(Adds analyst comments, oil futures prices)
NEW YORK, May 28 (Reuters) - U.S. crude oil inventories last week fell for a fourth week as refineries hiked output to the highest rate this year and imports slid, while gasoline stocks fell from unusually high seasonal levels, data from the Energy Information Administration (EIA) showed on Thursday.
Crude inventories fell 2.8 million barrels to 479.4 million in the week to May 22, compared with analysts’ expectations for an decrease of 857,000 barrels.
U.S. crude imports fell 477,000 barrels per day to 6.26 million bpd while stocks at the Cushing, Oklahoma, delivery hub drew down 433,000 barrels, the fifth straight weekly decline, the EIA said.
U.S. July crude futures, however, were down 50 cents at $57.01 a barrel at 11:54 a.m. EDT (1554 GMT), having fallen to $56.51.
Brent July crude seesawed near flat and was up 2 cents at $62.08, having turned higher after falling to $61.24.
“The market hasn’t rebounded too much and that’s probably because of the U.S. production figure,” said Gene McGillian, senior analyst at Tradition Energy in Stamford, Connecticut.
The four-week average for U.S. crude oil production rose by 48,000 bpd to 9.39 million bpd last week after declines in six straight reports, EIA said, helping temper crude prices after the data release.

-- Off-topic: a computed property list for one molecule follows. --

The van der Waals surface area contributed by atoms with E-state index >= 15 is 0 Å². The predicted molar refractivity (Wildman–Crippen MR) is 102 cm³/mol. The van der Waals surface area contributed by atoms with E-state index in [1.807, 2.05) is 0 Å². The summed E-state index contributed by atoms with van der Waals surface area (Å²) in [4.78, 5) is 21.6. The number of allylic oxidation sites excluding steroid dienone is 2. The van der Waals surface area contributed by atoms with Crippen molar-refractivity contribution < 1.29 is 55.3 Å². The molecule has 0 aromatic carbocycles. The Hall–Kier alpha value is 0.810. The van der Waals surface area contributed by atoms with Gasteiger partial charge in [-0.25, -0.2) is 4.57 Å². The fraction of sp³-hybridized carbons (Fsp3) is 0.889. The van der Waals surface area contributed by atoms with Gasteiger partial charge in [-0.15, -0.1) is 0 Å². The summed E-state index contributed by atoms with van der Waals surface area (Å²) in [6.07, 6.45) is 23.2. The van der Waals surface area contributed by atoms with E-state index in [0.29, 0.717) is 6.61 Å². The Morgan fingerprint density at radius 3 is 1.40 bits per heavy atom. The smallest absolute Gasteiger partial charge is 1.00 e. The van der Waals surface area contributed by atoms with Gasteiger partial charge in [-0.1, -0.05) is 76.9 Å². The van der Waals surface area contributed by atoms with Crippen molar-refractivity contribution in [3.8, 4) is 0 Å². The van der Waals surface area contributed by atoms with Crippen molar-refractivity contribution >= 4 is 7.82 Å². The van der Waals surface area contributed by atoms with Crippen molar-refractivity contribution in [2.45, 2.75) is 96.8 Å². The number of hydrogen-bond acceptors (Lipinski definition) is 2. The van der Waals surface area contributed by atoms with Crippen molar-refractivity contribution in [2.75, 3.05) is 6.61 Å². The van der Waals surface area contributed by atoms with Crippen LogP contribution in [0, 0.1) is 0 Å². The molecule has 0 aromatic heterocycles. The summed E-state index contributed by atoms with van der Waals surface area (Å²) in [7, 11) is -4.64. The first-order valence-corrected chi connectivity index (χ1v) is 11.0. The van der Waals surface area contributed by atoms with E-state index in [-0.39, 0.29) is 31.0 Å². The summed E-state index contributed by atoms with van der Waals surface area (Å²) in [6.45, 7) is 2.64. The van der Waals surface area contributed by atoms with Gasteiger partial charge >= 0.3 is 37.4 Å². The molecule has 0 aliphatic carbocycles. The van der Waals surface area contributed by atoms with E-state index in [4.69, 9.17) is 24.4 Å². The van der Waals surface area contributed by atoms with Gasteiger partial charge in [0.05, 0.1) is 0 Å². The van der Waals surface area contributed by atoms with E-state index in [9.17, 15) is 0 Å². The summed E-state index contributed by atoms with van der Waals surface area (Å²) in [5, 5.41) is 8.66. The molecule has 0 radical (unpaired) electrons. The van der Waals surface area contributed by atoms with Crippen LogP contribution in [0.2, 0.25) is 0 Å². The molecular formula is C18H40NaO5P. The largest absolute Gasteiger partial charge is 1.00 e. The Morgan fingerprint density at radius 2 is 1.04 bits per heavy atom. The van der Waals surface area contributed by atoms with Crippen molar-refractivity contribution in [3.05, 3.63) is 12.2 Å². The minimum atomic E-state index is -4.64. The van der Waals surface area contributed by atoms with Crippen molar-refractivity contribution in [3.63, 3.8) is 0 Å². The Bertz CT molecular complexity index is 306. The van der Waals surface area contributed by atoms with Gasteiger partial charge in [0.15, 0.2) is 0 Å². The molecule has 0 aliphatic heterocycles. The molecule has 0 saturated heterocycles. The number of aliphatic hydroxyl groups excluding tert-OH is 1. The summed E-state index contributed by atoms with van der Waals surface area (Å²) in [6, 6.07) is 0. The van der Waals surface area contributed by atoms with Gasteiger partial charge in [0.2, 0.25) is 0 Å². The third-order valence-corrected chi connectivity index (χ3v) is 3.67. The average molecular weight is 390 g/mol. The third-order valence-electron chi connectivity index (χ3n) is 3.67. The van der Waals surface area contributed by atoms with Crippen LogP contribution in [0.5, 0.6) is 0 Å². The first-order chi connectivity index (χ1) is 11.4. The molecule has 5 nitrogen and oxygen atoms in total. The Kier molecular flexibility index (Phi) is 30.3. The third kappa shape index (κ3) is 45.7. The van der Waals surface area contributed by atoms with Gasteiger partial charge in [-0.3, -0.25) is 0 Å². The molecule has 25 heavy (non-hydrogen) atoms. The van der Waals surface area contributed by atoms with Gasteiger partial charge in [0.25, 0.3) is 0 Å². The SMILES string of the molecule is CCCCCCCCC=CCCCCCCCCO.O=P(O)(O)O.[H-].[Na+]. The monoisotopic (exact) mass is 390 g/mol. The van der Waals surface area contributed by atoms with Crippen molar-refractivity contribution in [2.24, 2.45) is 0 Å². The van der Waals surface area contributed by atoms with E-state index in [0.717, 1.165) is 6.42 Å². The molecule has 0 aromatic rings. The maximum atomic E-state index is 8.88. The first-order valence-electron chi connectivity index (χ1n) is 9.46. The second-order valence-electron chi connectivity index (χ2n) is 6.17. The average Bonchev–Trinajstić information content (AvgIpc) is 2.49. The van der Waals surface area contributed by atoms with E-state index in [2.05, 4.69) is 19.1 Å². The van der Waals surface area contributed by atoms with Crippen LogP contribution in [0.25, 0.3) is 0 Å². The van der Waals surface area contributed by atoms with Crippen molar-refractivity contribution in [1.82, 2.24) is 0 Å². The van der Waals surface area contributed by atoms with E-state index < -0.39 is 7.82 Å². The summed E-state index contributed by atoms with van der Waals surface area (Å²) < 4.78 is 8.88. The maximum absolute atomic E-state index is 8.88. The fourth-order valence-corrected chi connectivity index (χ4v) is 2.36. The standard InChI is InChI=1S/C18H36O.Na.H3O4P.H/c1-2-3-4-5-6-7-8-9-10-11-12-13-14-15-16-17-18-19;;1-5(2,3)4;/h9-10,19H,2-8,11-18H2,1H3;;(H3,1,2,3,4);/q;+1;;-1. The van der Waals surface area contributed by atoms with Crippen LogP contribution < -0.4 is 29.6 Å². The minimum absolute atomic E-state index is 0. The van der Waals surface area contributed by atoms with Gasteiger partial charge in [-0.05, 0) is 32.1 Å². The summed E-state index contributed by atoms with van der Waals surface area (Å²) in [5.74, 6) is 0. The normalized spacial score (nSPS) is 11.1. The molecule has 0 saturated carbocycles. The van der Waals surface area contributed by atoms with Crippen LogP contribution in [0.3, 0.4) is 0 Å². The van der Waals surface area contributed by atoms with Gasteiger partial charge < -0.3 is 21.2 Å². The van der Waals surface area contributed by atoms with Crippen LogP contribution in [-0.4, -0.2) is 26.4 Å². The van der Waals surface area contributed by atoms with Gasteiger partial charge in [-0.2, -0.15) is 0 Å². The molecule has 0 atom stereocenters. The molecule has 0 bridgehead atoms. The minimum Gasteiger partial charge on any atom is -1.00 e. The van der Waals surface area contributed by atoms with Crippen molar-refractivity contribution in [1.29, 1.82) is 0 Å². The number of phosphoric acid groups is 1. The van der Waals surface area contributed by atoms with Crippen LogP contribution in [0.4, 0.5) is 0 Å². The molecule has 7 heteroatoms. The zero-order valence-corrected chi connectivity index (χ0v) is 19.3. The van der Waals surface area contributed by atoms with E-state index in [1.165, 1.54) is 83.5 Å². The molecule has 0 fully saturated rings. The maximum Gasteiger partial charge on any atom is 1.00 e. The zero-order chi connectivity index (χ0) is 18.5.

Refinery crude runs rose 237,000 bpd, pushing runs to 16.45 million bpd, the highest rate so far this year, EIA data showed. Refinery utilization rates rose by 1.2 percentage points to 93.6 percent of capacity.
Capacity use on the refinery rich U.S. Gulf Coast jumped 1.9 percentage points to 95 percent, the highest level for the period since at least 2010, according to EIA data.
“The EIA report was bullish except for the distillate number,” said Phil Flynn, analyst at Price Futures Group in Chicago.
“The big draw down for gasoline and the higher refinery utilization shows that refiner demand for crude is strong,” Flynn added.
Gasoline stocks fell 3.3 million barrels, compared with analysts’ expectations in a Reuters poll for a 429,000-barrel drop. Inventories have been at the highest seasonal levels in over a decade so far this year, but recent declines are narrowing the surplus.
Distillate stockpiles, which include diesel and heating oil, rose 1.1 million barrels, versus expectations for a 321,000-barrel drop, the EIA data showed.
U.S. RBOB gasoline futures pushed higher and ultra-low sulfur diesel (ULSD) futures were choppy near unchanged after the EIA report. (Reporting by Jonathan Leff, Robert Gibbons and Barani Krishnan in New York; Editing by Marguerita Choy)